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U.S. declares insurgency ‘broken’

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The top Marine officer in Iraq declared yesterday that victory in the battle of Fallujah has "broken the back" of the Iraqi insurgency, while another commander in the war on terror said Osama bin Laden is all but cut off from his terrorist operatives.

The twin statements declare success on the two main war fronts -- Iraq and Afghanistan -- where the U.S. military is fighting a deadly insurgency and trying to create lasting democracies.

Lt. Gen. John Sattler, who commands the 1st Marine Expeditionary Force in Iraq, told Pentagon reporters that 11 days after invading Fallujah, the one-time insurgent stronghold is secure, but not yet safe. His ground troops were carrying out a "search-and-clear phase," he said.

Based on intelligence that shows Fallujah was an enemy command center, Gen. Sattler asserted, "We feel right now that we have ... broken the back of the insurgency, and we have taken away this safe haven."

Master terrorist Abu Musab Zarqawi is thought to have used Fallujah as his base for recruiting and deploying suicide bombers in what the military calls "vehicle-borne improvised explosive devices" (VBIEDs).

Gen. Sattler said the insurgency, in losing Fallujah, has lost "your location and your means for command and control, you lose your lieutenants, which we have taken out of the Zarqawi network over the course of the last almost three months on a very precise basis. ... And you also lose the turf where you're operating, the town that you feel comfortable moving about in, where you know your way about. Now you're scattered."

He added, "I believe, I personally believe, across the country, this is going to make it very hard for them to operate. And I'm hoping that we'll continue to breathe down their neck."

Some Pentagon officials say privately that they do not share Gen. Sattler's optimism.

They said this week that the countrywide insurgency has shown itself to be an adaptable band of dedicated killers that likely will be able to recruit new members and sustain some level of violence for years, not just months.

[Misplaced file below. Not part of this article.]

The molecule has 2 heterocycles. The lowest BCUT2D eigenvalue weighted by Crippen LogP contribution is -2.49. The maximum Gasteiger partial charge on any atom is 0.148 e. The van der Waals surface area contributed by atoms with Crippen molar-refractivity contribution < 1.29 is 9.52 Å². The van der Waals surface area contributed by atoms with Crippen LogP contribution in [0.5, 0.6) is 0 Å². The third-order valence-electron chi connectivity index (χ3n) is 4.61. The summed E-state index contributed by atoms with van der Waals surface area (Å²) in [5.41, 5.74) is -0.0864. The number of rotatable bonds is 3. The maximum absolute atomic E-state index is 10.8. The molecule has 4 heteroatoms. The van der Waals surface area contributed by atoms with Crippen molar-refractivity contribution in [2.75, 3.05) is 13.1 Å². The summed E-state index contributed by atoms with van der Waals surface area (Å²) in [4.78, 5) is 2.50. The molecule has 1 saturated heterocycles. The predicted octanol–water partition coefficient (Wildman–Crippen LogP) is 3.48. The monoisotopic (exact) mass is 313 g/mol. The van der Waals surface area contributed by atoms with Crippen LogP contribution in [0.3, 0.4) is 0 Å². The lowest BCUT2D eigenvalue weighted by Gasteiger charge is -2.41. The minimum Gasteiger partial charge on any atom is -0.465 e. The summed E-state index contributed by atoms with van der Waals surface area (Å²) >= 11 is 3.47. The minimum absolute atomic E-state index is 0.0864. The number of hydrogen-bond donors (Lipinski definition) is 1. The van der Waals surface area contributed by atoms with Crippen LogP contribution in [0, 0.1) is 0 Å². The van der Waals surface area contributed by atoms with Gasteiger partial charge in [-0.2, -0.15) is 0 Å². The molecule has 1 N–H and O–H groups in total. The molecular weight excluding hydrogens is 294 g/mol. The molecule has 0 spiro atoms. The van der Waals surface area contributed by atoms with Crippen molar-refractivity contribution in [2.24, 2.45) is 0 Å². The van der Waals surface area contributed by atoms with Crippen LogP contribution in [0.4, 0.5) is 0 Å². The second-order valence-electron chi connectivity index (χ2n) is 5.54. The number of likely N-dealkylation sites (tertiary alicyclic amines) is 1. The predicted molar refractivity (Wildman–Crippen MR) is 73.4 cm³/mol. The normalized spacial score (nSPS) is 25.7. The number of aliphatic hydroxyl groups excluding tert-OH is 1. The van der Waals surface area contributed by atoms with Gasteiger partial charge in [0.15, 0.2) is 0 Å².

Although Fallujah is considered "secure" in military terms, it is not cleared of insurgents, even though the Marines estimate that they along with Army soldiers and Iraqi security forces killed about 1,200 enemy fighters. Gen. Sattler said the coalition is now searching buildings among Fallujah's bombed-out rubble to make sure each is cleared of terrorists.

Some of the 51 Americans killed in the battle have died after triggering an explosive device while opening a door or inspecting a room.

"We're also purging the town of those who may have stayed behind and those who want to fight to the death, who want to just hide out, lay low, so that they can in fact disrupt the reconstruction and the re-establishment of essential services," Gen. Sattler said.

The U.S. command thinks reconstructing Fallujah is almost as important as clearing it of insurgents.

If the enemy is able to disrupt rebuilding or block convoys of relief supplies, the coalition may not be able to win over Iraqi citizens who suffered during the war and guerrilla occupation. Raw feelings would, in turn, make it difficult for Iraqi security forces to keep the city free of terrorists.

"We will not move out too early," Gen. Sattler said of his Marines stationed around the city.

Some Marine officers were quoted by reporters as saying that they might have found Zarqawi's Fallujah headquarters. Gen. Sattler declined to go that far.

Intelligence officers have collected documents and computer files from several Fallujah buildings that list the names of fighters from around the world that heeded Osama bin Laden's call to go to Iraq and wage jihad against the Americans.

"I cannot stand here and tell you that we found the command and control house or building where Zarqawi went ahead and orchestrated and dealt his VBIEDs, his suicide VBIEDs, and the other death and destruction that he has spread throughout the country of Iraq," the three-star Marine general said.

Gen. Sattler referred to those insurgents who fled the city as "cowards" who "we will continue to pursue."

Zarqawi is not the only big prize. U.S. forces are also hunting bin Laden. The CIA thinks he moves among the vast tribal areas of Pakistan near the Afghanistan border.

In a separate press conference at the Foreign Press Center in Washington, Lt. Gen. Lance Smith, the deputy chief of U.S. Central Command, said Pakistan's unprecedented decision to deploy forces in the border region has dealt a blow to bin Laden and top aide Ayman al-Zawahri.

The Pakistanis have attacked and killed hundreds of terrorists loyal to al Qaeda, putting pressure on their leaders.

"They are living in the remotest areas of the world without any communications -- other than courier -- with the outside world or their people and unable to orchestrate or provide command and control over a terrorist network," Gen. Smith said of the organization that carried out the September 11 attacks.

"They are basically on the run and unable to really conduct operations except, in very long term, provide vision and guidance as Osama bin Laden does when he provides one of those tapes," said Gen. Smith, referring to bin Laden's most recent video that railed against President Bush before the Nov. 2 election.

Bin Laden has been in hiding since September 11 and the subsequent invasion of Afghanistan and toppling of his chief ally, the Taliban.

The United States thinks that during the war, bin Laden moved from Kandahar in southern Afghanistan to the Tora Bora mountain range, from where he crossed into Pakistan avoiding an intensive manhunt.

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